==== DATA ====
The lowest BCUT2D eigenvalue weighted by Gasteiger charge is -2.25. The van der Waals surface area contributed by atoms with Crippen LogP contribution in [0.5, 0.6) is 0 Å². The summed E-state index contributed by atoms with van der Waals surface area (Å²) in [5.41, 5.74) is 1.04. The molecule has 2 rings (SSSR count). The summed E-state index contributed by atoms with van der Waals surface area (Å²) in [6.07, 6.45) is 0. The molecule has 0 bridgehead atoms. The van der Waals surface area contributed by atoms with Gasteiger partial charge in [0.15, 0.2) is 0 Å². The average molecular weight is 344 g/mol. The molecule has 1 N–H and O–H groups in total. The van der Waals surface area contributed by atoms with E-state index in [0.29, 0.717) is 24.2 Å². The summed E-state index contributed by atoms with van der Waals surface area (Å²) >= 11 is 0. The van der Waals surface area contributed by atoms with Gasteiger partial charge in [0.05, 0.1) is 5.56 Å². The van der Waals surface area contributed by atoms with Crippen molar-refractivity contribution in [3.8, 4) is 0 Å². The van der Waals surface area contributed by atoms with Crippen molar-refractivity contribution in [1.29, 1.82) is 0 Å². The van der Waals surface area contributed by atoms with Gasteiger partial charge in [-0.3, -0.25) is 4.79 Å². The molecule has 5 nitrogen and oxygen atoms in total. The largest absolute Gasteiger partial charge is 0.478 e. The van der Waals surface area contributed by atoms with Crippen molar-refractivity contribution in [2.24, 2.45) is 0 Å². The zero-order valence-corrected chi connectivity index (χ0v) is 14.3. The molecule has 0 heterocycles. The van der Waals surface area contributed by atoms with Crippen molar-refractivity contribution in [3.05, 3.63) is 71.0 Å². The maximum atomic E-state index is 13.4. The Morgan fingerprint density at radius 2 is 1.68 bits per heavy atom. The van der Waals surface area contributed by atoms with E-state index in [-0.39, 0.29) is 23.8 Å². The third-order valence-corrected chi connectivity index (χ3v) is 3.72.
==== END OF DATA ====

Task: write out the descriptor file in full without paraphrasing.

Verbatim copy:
The lowest BCUT2D eigenvalue weighted by Gasteiger charge is -2.25. The van der Waals surface area contributed by atoms with Crippen LogP contribution in [0.5, 0.6) is 0 Å². The summed E-state index contributed by atoms with van der Waals surface area (Å²) in [5.41, 5.74) is 1.04. The molecule has 2 rings (SSSR count). The summed E-state index contributed by atoms with van der Waals surface area (Å²) in [6.07, 6.45) is 0. The molecule has 0 bridgehead atoms. The van der Waals surface area contributed by atoms with Gasteiger partial charge in [0.15, 0.2) is 0 Å². The average molecular weight is 344 g/mol. The molecule has 1 N–H and O–H groups in total. The van der Waals surface area contributed by atoms with E-state index in [0.29, 0.717) is 24.2 Å². The summed E-state index contributed by atoms with van der Waals surface area (Å²) >= 11 is 0. The van der Waals surface area contributed by atoms with Gasteiger partial charge in [0.05, 0.1) is 5.56 Å². The van der Waals surface area contributed by atoms with Crippen molar-refractivity contribution in [3.8, 4) is 0 Å². The van der Waals surface area contributed by atoms with Crippen molar-refractivity contribution in [1.29, 1.82) is 0 Å². The van der Waals surface area contributed by atoms with Gasteiger partial charge in [-0.3, -0.25) is 4.79 Å². The molecule has 5 nitrogen and oxygen atoms in total. The largest absolute Gasteiger partial charge is 0.478 e. The van der Waals surface area contributed by atoms with Crippen molar-refractivity contribution in [2.24, 2.45) is 0 Å². The zero-order valence-corrected chi connectivity index (χ0v) is 14.3. The molecule has 0 heterocycles. The van der Waals surface area contributed by atoms with Crippen molar-refractivity contribution in [3.05, 3.63) is 71.0 Å². The maximum atomic E-state index is 13.4. The Morgan fingerprint density at radius 2 is 1.68 bits per heavy atom. The van der Waals surface area contributed by atoms with E-state index in [-0.39, 0.29) is 23.8 Å². The third-order valence-corrected chi connectivity index (χ3v) is 3.72.